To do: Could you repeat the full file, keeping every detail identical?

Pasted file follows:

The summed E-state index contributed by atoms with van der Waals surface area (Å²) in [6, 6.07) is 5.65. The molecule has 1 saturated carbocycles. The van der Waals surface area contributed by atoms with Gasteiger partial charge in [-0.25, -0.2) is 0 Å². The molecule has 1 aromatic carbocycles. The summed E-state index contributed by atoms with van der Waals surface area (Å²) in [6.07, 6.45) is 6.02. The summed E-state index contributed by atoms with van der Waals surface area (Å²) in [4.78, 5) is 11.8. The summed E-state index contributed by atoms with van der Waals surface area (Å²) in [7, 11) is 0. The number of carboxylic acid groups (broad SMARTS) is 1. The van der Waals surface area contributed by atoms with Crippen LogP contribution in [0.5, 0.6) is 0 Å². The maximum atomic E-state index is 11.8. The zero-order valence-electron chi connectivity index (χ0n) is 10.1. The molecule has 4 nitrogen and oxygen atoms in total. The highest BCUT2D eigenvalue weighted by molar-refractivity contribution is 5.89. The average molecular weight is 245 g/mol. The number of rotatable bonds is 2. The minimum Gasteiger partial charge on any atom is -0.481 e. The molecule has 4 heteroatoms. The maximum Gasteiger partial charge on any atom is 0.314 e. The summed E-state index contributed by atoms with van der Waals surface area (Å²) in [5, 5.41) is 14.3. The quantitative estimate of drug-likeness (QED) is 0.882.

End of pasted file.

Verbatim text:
The summed E-state index contributed by atoms with van der Waals surface area (Å²) in [6, 6.07) is 5.65. The molecule has 1 saturated carbocycles. The van der Waals surface area contributed by atoms with Gasteiger partial charge in [-0.25, -0.2) is 0 Å². The molecule has 1 aromatic carbocycles. The summed E-state index contributed by atoms with van der Waals surface area (Å²) in [6.07, 6.45) is 6.02. The summed E-state index contributed by atoms with van der Waals surface area (Å²) in [4.78, 5) is 11.8. The summed E-state index contributed by atoms with van der Waals surface area (Å²) in [7, 11) is 0. The number of carboxylic acid groups (broad SMARTS) is 1. The van der Waals surface area contributed by atoms with Crippen LogP contribution in [0.5, 0.6) is 0 Å². The maximum atomic E-state index is 11.8. The zero-order valence-electron chi connectivity index (χ0n) is 10.1. The molecule has 4 nitrogen and oxygen atoms in total. The highest BCUT2D eigenvalue weighted by molar-refractivity contribution is 5.89. The average molecular weight is 245 g/mol. The number of rotatable bonds is 2. The minimum Gasteiger partial charge on any atom is -0.481 e. The molecule has 4 heteroatoms. The maximum Gasteiger partial charge on any atom is 0.314 e. The summed E-state index contributed by atoms with van der Waals surface area (Å²) in [5, 5.41) is 14.3. The quantitative estimate of drug-likeness (QED) is 0.882.